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    1) Why must vaccination to aquire herd immunity be carried out at once?
    2) How are B-cells second immune response; can they not detect pathogens before T-cells?
    3) As far as I know B and T cells both form immunological memory cells; are both the same or do they form different types of memory cells?
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    (Original post by BackLumbarJack)
    1) Why must vaccination to aquire herd immunity be carried out at once?
    2) How are B-cells second immune response; can they not detect pathogens before T-cells?
    3) As far as I know B and T cells both form immunological memory cells; are both the same or do they form different types of memory cells?
    1) Not sure what your exam board will accept

    2) Your question doesn't make sense. Are you on about how B-cells carry out an immune response? Yes they can detect pathogens. Both cells carry out separate responses. Every cells in your body has a receptor on it's surface in which lymphocytes and white blood cells identifies whether it's a pathogen or not (by binding to the receptors). B-cells purpose is to form antibodies and memory cells. They do this by:
    A) binding to the pathogens (preventing them from binding to other cells and infecting them e.g. viruses);
    B) binding prevents anymore toxins from releasing
    C) helper T-cells then bind to the B-cells, activating it (there are others which can also activate it, but you don't need to know it for A-level);
    D) B-cells then undergoes clonal expansions occurs;
    E) these clones then differentiate into pathogens or memory cells.

    3) These cells are all the same except contains different genetic material, for which when activated will differentiate into their respective cells (either T-cells or B-cells).
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    (Original post by kkboyk)
    1) Not sure what your exam board will accept

    2) Your question doesn't make sense. Are you on about how B-cells carry out an immune response? Yes they can detect pathogens. Both cells carry out separate responses. Every cells in your body has a receptor on it's surface in which lymphocytes and white blood cells identifies whether it's a pathogen or not (by binding to the receptors). B-cells purpose is to form antibodies and memory cells. They do this by:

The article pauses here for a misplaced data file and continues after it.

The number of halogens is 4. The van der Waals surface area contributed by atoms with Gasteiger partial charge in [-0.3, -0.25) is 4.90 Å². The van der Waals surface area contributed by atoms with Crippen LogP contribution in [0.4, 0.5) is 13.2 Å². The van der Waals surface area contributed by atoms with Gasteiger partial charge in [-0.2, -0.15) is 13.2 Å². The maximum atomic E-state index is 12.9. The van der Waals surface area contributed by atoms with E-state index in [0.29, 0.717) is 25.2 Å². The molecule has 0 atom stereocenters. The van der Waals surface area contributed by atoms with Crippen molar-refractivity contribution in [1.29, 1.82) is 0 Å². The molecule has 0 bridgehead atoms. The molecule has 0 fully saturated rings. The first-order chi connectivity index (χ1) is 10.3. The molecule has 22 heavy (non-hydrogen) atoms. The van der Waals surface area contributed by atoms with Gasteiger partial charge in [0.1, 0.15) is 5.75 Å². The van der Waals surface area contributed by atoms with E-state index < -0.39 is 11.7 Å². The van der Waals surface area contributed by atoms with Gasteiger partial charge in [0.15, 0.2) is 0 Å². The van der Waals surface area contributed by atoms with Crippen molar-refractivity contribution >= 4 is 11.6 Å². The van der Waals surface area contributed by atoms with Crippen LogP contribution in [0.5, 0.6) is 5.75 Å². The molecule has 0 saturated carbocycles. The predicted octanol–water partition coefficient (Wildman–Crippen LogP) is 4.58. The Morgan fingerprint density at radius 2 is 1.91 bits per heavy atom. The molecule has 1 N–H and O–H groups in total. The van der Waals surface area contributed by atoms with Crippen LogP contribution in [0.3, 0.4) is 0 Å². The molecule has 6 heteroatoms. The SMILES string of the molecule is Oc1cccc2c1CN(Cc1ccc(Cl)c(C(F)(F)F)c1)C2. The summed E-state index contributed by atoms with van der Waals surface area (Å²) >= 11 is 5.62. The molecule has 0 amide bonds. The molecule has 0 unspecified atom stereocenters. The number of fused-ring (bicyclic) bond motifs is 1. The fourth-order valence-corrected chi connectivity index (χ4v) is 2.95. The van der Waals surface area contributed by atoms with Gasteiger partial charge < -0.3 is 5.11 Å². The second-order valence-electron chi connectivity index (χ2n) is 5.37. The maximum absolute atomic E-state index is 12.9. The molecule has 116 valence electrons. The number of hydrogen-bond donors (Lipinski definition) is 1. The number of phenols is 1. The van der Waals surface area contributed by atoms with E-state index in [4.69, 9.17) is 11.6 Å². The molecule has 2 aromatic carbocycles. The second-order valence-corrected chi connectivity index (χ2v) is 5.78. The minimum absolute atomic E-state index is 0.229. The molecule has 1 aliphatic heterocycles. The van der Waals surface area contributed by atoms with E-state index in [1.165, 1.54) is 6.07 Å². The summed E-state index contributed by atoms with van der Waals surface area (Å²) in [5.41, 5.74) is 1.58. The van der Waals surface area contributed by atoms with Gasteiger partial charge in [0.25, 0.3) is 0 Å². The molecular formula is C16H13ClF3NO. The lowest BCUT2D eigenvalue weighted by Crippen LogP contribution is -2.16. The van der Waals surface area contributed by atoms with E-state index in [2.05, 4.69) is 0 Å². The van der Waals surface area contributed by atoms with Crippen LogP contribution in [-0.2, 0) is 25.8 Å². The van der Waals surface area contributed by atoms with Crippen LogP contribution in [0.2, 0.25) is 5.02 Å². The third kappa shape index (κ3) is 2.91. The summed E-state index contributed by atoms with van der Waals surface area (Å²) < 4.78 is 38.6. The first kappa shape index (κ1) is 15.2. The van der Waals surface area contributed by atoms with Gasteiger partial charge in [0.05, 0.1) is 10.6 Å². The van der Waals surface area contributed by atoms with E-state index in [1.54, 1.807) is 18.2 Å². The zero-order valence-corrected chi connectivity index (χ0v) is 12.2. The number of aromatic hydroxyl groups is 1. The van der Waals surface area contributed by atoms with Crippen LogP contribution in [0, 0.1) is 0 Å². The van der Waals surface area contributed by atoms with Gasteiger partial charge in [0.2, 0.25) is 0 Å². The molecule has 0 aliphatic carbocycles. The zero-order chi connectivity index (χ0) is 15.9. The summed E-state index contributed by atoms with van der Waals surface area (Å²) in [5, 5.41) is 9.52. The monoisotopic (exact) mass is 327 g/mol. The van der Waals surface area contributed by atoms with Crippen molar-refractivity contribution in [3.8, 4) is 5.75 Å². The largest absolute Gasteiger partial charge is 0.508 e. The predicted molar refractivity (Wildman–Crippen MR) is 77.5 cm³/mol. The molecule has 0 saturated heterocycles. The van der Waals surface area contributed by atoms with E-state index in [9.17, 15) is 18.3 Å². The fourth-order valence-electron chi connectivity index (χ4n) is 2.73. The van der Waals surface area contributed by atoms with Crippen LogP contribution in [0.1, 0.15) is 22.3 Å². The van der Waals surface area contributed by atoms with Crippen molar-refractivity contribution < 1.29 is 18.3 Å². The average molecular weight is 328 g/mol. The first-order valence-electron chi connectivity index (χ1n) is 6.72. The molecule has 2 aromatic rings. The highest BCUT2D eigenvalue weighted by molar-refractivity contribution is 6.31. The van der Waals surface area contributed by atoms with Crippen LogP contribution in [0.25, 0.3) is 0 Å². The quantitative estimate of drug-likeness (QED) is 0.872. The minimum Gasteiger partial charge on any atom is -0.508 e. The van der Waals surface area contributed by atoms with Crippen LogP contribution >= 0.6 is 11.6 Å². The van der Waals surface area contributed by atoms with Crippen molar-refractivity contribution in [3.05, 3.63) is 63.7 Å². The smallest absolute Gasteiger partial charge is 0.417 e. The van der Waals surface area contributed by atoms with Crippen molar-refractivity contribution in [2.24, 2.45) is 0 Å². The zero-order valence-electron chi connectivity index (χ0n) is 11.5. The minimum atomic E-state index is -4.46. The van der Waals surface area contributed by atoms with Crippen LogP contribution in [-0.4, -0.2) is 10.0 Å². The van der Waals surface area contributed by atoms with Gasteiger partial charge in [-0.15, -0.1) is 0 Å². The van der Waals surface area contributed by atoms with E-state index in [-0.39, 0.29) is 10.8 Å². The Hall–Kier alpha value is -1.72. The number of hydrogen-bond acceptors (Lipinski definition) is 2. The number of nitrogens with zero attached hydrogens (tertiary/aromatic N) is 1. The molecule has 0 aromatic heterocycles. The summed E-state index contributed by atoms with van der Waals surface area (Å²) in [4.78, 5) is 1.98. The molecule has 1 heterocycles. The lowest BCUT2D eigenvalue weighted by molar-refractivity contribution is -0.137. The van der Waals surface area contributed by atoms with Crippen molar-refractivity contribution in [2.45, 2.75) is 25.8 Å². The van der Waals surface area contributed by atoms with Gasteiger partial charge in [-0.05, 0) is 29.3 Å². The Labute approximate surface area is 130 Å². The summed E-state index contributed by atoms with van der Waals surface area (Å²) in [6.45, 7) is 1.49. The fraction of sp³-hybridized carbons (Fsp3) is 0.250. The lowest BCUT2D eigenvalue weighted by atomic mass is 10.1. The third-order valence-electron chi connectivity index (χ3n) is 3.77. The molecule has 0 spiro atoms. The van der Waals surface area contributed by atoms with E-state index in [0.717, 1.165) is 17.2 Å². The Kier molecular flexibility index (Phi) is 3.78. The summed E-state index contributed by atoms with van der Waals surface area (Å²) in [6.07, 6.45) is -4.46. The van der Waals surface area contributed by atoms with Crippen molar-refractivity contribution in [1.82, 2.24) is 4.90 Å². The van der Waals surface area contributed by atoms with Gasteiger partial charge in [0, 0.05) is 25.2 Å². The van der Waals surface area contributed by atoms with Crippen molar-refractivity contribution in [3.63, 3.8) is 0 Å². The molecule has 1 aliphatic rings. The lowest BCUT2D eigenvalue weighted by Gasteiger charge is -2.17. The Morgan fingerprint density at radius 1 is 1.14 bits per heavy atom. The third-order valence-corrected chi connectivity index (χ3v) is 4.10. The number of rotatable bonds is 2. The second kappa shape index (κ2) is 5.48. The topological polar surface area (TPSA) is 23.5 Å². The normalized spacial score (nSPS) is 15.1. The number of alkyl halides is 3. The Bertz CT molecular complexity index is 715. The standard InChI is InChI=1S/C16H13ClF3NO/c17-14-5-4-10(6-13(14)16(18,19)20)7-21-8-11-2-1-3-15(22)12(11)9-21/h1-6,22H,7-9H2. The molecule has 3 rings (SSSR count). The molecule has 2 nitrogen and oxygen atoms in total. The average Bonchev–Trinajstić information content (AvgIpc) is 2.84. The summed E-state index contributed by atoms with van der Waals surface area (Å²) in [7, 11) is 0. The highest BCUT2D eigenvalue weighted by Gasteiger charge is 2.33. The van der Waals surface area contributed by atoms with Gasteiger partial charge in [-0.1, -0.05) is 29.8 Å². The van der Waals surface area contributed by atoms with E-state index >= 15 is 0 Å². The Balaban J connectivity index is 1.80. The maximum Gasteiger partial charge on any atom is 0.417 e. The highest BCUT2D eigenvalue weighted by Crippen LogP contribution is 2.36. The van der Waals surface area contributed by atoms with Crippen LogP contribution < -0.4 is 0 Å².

A) binding to the pathogens (preventing them from binding to other cells and infecting them e.g. viruses);
    B) binding prevents anymore toxins from releasing
    C) helper T-cells then bind to the B-cells, activating it (there are others which can also activate it, but you don't need to know it for A-level);
    D) B-cells then undergoes clonal expansions occurs;
    E) these clones then differentiate into pathogens or memory cells.

    3) These cells are all the same except contains different genetic material, for which when activated will differentiate into their respective cells (either T-cells or B-cells).
    Thanks for the reply, with regard to the second question, my Aqa text book specifies cell mediated immunity, so T cells, are the first stage of immune response, with humoral immunity, so B-cells, the second stage of immune response. My confusion lies with why this is; can the humoral response not be first?
    thanks again
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    (Original post by BackLumbarJack)
    Thanks for the reply, with regard to the second question, my Aqa text book specifies cell mediated immunity, so T cells, are the first stage of immune response, with humoral immunity, so B-cells, the second stage of immune response. My confusion lies with why this is; can the humoral response not be first?
    thanks again
    You're better off asking your teacher as I'm not fully aware of what you're required to know for the new specification. But both responses can occur simultaneously. The purpose of B-cells is to destroy the harmful toxins (antigens) produced by pathogens, whereas T-cells kills the pathogen itself and infected body cells.
 
 
 
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